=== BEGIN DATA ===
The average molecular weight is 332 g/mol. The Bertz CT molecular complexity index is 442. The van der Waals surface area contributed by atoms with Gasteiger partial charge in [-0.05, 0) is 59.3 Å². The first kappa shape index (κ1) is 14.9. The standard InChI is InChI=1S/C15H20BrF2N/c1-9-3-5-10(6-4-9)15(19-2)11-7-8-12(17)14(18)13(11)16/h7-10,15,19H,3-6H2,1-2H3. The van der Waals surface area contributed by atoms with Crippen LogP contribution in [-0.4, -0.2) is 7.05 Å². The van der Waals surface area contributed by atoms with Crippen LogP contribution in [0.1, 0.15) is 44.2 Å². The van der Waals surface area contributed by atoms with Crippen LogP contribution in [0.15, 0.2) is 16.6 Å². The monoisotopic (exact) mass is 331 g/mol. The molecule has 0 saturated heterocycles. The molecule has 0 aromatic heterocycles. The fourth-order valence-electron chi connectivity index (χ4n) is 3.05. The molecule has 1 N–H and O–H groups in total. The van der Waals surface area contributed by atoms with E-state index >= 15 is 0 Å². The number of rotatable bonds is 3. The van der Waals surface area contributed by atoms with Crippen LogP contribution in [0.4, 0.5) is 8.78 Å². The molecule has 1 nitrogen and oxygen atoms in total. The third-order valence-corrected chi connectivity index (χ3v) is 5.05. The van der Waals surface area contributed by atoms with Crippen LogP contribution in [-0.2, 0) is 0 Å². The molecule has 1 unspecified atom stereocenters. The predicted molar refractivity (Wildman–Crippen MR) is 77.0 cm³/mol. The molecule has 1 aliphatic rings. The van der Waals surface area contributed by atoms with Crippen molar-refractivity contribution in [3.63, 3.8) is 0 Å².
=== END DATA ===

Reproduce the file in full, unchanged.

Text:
The average molecular weight is 332 g/mol. The Bertz CT molecular complexity index is 442. The van der Waals surface area contributed by atoms with Gasteiger partial charge in [-0.05, 0) is 59.3 Å². The first kappa shape index (κ1) is 14.9. The standard InChI is InChI=1S/C15H20BrF2N/c1-9-3-5-10(6-4-9)15(19-2)11-7-8-12(17)14(18)13(11)16/h7-10,15,19H,3-6H2,1-2H3. The van der Waals surface area contributed by atoms with Crippen LogP contribution in [-0.4, -0.2) is 7.05 Å². The van der Waals surface area contributed by atoms with Crippen LogP contribution in [0.1, 0.15) is 44.2 Å². The van der Waals surface area contributed by atoms with Crippen LogP contribution in [0.15, 0.2) is 16.6 Å². The monoisotopic (exact) mass is 331 g/mol. The molecule has 0 saturated heterocycles. The molecule has 0 aromatic heterocycles. The fourth-order valence-electron chi connectivity index (χ4n) is 3.05. The molecule has 1 N–H and O–H groups in total. The van der Waals surface area contributed by atoms with E-state index >= 15 is 0 Å². The number of rotatable bonds is 3. The van der Waals surface area contributed by atoms with Crippen LogP contribution in [0.4, 0.5) is 8.78 Å². The molecule has 1 nitrogen and oxygen atoms in total. The third-order valence-corrected chi connectivity index (χ3v) is 5.05. The van der Waals surface area contributed by atoms with Crippen LogP contribution in [-0.2, 0) is 0 Å². The molecule has 1 unspecified atom stereocenters. The predicted molar refractivity (Wildman–Crippen MR) is 77.0 cm³/mol. The molecule has 1 aliphatic rings. The van der Waals surface area contributed by atoms with Crippen molar-refractivity contribution in [3.63, 3.8) is 0 Å².